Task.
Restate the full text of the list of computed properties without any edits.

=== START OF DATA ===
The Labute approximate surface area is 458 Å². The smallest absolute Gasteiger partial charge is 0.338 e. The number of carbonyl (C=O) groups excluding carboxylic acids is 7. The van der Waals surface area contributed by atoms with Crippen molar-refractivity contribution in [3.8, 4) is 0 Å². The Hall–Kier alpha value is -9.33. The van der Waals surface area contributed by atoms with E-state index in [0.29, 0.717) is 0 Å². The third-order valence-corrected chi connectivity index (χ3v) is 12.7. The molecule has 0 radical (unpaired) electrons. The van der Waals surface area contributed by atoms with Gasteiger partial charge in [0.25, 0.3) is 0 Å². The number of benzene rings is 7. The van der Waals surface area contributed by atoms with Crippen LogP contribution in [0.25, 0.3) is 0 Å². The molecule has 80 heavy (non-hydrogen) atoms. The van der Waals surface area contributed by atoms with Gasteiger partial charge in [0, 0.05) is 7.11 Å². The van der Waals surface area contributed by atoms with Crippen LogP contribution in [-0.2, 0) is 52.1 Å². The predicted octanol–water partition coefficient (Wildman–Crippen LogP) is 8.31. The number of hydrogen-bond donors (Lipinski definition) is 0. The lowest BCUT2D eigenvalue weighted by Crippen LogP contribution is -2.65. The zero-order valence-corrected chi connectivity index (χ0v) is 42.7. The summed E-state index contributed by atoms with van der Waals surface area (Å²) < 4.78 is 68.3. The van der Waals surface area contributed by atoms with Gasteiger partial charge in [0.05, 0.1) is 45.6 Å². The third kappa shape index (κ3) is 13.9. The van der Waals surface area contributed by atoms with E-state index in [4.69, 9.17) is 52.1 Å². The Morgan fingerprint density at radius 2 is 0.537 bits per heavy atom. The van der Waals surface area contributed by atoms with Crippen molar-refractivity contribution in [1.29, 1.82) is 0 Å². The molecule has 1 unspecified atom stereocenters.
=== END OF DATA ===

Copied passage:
The Labute approximate surface area is 458 Å². The smallest absolute Gasteiger partial charge is 0.338 e. The number of carbonyl (C=O) groups excluding carboxylic acids is 7. The van der Waals surface area contributed by atoms with Crippen molar-refractivity contribution in [3.8, 4) is 0 Å². The Hall–Kier alpha value is -9.33. The van der Waals surface area contributed by atoms with E-state index in [0.29, 0.717) is 0 Å². The third-order valence-corrected chi connectivity index (χ3v) is 12.7. The molecule has 0 radical (unpaired) electrons. The van der Waals surface area contributed by atoms with Gasteiger partial charge in [0.25, 0.3) is 0 Å². The number of benzene rings is 7. The van der Waals surface area contributed by atoms with Crippen LogP contribution in [0.25, 0.3) is 0 Å². The molecule has 80 heavy (non-hydrogen) atoms. The van der Waals surface area contributed by atoms with Gasteiger partial charge in [0, 0.05) is 7.11 Å². The van der Waals surface area contributed by atoms with Crippen LogP contribution in [-0.2, 0) is 52.1 Å². The predicted octanol–water partition coefficient (Wildman–Crippen LogP) is 8.31. The number of hydrogen-bond donors (Lipinski definition) is 0. The lowest BCUT2D eigenvalue weighted by Crippen LogP contribution is -2.65. The zero-order valence-corrected chi connectivity index (χ0v) is 42.7. The summed E-state index contributed by atoms with van der Waals surface area (Å²) < 4.78 is 68.3. The van der Waals surface area contributed by atoms with Gasteiger partial charge in [0.05, 0.1) is 45.6 Å². The third kappa shape index (κ3) is 13.9. The van der Waals surface area contributed by atoms with E-state index in [4.69, 9.17) is 52.1 Å². The Morgan fingerprint density at radius 2 is 0.537 bits per heavy atom. The van der Waals surface area contributed by atoms with Crippen molar-refractivity contribution in [1.29, 1.82) is 0 Å². The molecule has 1 unspecified atom stereocenters.